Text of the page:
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| Last Updated:: 29/08/2023

Traditional wisdom related to fishery








Goa, a relatively small maritime state with an area of 3,702 along the Malabar Coast of the Indian Peninsula has a coastal run of approximately 105 km. Mythologically, the state owes its genesis to the receding of the sea caused by the arrow shot by the sage, Parashurama.



The region is drained by nine rivers, most of which flow from the western Ghats to the Arabian Sea, barring the river Sal of south Goa that flows from the north-east of the state to its south-west.



A very interesting feature of Goan Rivers is that they are not only rain-fed, but are under tidal influence as well. Perhaps it is for this reason that the salinity of these rivers is high enough to support estuarine fisheries. In fact the fisheries sector of this region mainly depends on the marine and estuarine waters; whereas commercial fresh water fishery is almost non-existent.




Fish in ancient Goa




There are some cultural artifacts that showcase our links with fish since remote antiquity. In a sacred grove at Nagve, an icon of a female deity in a standing posture is depicted in a boat whose hull clearly shows engravings of a fish silhouette. In all probability, this panel is a reflection of the maritime relationship of the orient with the occident.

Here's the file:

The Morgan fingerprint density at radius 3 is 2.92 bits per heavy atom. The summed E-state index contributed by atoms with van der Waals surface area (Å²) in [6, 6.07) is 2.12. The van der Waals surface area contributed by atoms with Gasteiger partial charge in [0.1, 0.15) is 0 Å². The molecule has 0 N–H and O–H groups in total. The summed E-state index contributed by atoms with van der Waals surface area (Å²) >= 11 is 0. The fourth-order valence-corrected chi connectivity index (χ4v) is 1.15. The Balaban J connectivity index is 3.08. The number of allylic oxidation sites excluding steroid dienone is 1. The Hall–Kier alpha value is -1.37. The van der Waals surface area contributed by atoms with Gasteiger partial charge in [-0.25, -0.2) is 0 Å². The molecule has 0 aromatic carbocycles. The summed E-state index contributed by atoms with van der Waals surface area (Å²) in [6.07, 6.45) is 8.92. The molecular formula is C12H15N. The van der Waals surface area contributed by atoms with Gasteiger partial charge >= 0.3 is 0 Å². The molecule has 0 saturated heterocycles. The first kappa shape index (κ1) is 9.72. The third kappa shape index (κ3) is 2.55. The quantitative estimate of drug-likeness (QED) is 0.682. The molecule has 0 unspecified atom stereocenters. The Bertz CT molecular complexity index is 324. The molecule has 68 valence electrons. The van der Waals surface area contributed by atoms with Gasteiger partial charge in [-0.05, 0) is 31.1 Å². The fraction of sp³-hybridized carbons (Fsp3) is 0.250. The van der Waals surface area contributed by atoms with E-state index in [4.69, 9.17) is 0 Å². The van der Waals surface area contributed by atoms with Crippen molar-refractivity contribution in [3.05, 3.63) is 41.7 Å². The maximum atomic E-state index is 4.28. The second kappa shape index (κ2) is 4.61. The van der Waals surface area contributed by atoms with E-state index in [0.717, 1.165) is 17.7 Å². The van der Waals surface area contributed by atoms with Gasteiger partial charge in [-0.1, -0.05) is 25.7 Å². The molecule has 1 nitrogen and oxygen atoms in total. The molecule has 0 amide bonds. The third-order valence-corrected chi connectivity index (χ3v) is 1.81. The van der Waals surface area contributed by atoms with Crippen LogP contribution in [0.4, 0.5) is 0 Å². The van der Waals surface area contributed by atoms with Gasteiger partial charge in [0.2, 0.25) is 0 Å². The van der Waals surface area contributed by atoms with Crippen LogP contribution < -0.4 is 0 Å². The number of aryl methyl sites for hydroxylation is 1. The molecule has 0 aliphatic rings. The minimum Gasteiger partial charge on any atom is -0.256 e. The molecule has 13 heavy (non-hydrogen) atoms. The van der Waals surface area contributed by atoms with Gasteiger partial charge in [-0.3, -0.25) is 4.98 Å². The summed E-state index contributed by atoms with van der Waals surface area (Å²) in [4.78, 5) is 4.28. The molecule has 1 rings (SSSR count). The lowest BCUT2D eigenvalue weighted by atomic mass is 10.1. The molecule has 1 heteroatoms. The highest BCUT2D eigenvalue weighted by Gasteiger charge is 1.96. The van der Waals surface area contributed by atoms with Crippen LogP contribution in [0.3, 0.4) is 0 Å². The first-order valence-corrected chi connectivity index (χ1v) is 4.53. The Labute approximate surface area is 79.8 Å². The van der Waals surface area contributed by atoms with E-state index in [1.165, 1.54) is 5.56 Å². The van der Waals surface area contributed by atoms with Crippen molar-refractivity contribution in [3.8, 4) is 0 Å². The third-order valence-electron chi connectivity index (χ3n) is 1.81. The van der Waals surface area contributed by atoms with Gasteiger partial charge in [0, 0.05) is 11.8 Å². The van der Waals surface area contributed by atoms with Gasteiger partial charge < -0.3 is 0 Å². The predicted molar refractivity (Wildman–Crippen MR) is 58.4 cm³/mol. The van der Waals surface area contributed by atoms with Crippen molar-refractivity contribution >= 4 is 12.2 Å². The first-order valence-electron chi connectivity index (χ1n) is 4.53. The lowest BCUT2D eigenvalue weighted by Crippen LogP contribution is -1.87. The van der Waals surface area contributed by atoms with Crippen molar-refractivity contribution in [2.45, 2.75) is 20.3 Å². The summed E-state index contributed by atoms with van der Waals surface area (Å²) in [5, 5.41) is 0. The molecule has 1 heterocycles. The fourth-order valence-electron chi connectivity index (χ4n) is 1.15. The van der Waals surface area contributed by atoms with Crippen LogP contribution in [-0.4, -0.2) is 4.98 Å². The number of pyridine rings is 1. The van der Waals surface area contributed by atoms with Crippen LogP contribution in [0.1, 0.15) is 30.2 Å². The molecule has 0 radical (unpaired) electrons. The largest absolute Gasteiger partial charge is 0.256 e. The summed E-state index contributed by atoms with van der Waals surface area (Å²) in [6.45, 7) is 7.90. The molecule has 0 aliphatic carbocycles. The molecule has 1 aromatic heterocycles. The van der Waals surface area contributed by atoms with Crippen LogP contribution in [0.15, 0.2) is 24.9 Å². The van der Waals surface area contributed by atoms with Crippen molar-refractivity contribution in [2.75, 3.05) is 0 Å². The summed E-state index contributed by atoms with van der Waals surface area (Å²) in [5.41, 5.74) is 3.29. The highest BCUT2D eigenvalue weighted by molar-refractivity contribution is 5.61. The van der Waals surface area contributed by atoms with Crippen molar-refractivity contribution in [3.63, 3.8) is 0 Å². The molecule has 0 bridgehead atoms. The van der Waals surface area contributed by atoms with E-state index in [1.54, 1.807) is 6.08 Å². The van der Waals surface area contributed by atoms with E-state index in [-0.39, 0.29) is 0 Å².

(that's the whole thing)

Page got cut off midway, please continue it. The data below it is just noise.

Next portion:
Interestingly, during the Portuguese era and subsequently in liberated Goa, until the end of the 70s, select fish were also used as saguados (gifts) to appease the landlords, upper castes and government officials to seek favours. The newly-weds are often invited over by family and friends for a meal with lavish inclusion of fish. In fact, it is customary among the Goans to invite the son-in-law and his kith and kin on the fifth day after solemnizing the wedding for lunch. The ceremony, known as panch partavan, is a matter of prestige for the bride’s family and all the care is taken to serve the invitees the choicest of the food. On the occasion, the best available fish is picked up from near and far by the hosts.




Contemporary scenario




The intensive mechanization of the Goan fishing sector by the introduction of trawlers in the mid 80s, spelt doom for the traditional fisher folk, who were completely displaced and deprived of their livelihood options.



In fact, today most of the state’s coastline is a scene of conflict between traditional fishing communities and star hotels, the latter having illegally occupied long stretches of seashore for enhancing their tourism infrastructure. This has resulted in restricted access to the sea and loss of traditional fish landing centres, thus interfering with fishing operations. Globalization has promoted export of fresh and canned fish stocks outside the country, diminishing local availability. Such demands have triggered overexploitation and consequent fish famines. Today, fish that was once believed to be an important source of animal protein for the masses, is in fact more expensive than poultry products and beyond the reach of commoners.